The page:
Now oppit, the lot of ya.
It’s sad to hear that Michael Lynagh, the great Australian fly-half (or 5/8 in some circles) has suffered a stoke at the age of 48. Having suffered similar a year at go and at a similar age, my thoughts are with him and hope he gets as much luck as I did, enjoys the same amount of excellent care and attention I did, but put on only 1/2 the weight. Lynagh comes from that rare breed of tackling stand-off halves (no, nor have I) and played in, and though not captain, led an Australian side full of superstars such as Campo, Nobody and Willie Ofahengaue, who not only were a joy to watch and won the 1991 World Cup but also tackled, rucked and mauled like demons (yes, it was that long ago). Michael was a brilliant kicker, runner and tactical thinker and was a true great of the game. Horrible to think of him cooped up in a hospital ward, but one trusts he won’t have quite so many rows with the hospital staff as your correspondent did (I swear, it was the drugs talking).
Meanwhile, the Welsh RFU’s resident Kiwi, Warren Gatland has also been taken crook, suffering with that very common but nevertheless annoying injury: fractured heels. Apparently Wazza was up a ladder cleaning the windows of his Waihi Beach holiday house on the Bay of Plenty, when he stepped back to admire his work. This brings two questions to mind: since when did they start building two-storey buildings down in 1957land ? and; who forgets they are up a ladder ? The former Waikaito hooker (Aha ! there’s a clue immediately) is laid up with both legs in plaster while his summer duties for Wales are handed over to Rob Howley.
It’s a pity Gatland isn’t English as not only would he be able to still coach the national side, but he’d be more effective than Dylan Hartley (unless there was a Dwarf Tossing competition approaching) even with the plaster casts. 3/4 of English fans think that if the incumbent English hooker would 1/2 as good at throwing a ball than he as at throwing midgets across bars, he’d deserve his 2/3 of each match he somehow gets every week. As it is he’s been banned for a 1/4 of the season for biting for attempting to chew off 1/3 of and Irishman’s finger. Not that Warren would need to be English to qualify. There’s only a tiny fraction of the team who are.
Long before I developed my typically English opinions of the Welsh (yes, yes I know it’s mutual), when I was merely a roly-poly soft centre waiting to happen, there was Mervyn Davies. Merve the Swerve Davies was one of those sensational players that, as a young boy, you couldn’t take your eyes off. He was a magnificent specimen, and was picked for both the victorious British Lions tour to New Zealand in 1971 and the infamous 1974 tour to South Africa (the ’99 Tour). When I first took an interest in the oval ball game in 1976 I quickly found two heroes to adore – JPR WIlliams and Mervyn Davies. Yes, they were both welsh and both were as hard as nails. Everything I wasn’t.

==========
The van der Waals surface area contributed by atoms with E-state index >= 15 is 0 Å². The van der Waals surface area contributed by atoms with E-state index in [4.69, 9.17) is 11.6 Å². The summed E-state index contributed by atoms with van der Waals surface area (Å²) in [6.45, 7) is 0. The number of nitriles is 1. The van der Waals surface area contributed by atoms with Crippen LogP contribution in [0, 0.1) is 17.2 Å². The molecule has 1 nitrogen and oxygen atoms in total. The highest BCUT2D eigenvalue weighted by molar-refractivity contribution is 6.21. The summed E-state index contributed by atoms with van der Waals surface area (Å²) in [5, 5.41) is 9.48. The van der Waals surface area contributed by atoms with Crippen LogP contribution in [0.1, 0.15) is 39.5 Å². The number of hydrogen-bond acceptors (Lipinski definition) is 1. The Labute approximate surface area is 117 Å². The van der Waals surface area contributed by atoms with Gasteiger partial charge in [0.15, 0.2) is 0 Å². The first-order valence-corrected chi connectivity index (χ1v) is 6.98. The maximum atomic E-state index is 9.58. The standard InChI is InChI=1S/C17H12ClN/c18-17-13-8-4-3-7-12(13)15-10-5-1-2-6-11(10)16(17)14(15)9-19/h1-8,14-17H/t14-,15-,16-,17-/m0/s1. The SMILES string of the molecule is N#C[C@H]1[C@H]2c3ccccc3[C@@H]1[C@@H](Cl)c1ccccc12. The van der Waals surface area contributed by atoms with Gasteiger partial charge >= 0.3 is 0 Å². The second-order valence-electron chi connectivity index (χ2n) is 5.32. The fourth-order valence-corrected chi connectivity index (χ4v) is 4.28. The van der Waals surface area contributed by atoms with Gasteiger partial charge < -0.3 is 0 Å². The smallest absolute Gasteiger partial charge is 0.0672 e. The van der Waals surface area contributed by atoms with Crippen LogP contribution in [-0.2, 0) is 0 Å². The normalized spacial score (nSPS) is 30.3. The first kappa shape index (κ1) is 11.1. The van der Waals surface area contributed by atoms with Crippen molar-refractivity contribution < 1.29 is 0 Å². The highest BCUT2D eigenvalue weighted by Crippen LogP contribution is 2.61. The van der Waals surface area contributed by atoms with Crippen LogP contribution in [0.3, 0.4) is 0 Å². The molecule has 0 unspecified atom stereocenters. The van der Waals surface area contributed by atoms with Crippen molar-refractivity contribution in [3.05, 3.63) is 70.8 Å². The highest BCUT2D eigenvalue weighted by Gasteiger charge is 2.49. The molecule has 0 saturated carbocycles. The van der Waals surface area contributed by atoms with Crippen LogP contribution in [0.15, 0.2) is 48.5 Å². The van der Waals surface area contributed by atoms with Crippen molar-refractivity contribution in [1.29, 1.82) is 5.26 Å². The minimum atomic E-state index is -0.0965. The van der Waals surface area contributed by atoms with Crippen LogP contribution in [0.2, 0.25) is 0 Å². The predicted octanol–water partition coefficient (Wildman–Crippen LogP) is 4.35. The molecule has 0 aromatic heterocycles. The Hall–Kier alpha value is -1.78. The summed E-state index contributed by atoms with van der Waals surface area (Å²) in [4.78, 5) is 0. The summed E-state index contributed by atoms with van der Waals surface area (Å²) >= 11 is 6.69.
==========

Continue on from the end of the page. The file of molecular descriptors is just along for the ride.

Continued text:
WHEN MEN WERE MEN, AND SIDEBURNS WERE ENORMOUS: Mervyn Davies, JPR Williams, Mike Roberts, Geoff Evans, Gerald Davies, John Dawes and John Taylor – London Welsh’s representatives on the 1971 British & Irish Lions tour to New Zealand, 1971
Sadly Mervyn was to retire early due to a brain haemorrhage playing for Swansea in a Welsh Cup semi-final against Pontypool in 1977. It was a sad moment for Welsh, British and world rugby. Mervyn died today, and marks another piece of my childhood to slip away.
The 1970s was a time of welsh dominance and greatness, the reason everyone (me included) loved watching them play and the reason the unsuccessful Welsh teams of the ensuing years could never let go of, and for good reason. It wasn’t just the welsh who pined for the grace and skill of Mervyn, JPR, JJ, Gareth and the like – instead of the lame fair the WRU dealt up for the following 25 years. Little wonder they became bitter, twisted and unloveable. The boyos of the 1970s were a tough act to follow.
When the Welsh team pick up the Grand Slam tomorrow, which they look like they’re gonna do, their captain Sam Warburton will deserve the prize as he is next in a long line of great welsh back row players to ply his trade on the rugby field. When, as he surely will, he becomes the next British Lions Captain he will merely be taking the place of Mervyn who was odds-on to do the same had the brain injury not deprived him of it. Warburton could be truly great, and if Wales are lucky they may be able to find a few more like him and, who knows, rekindle the spirit of that great 1970s team.
Until then I look forward to the BBC digging out the footage of Merv and company thrilling the crowds around the world.
And, as Mervyn was playing No.8 in the 1973 Barbarians vrs New Zealand match, I see no reason for not showing the greatest try of all time again. And again. And in full
(normal English service will be resumed as soon as possible)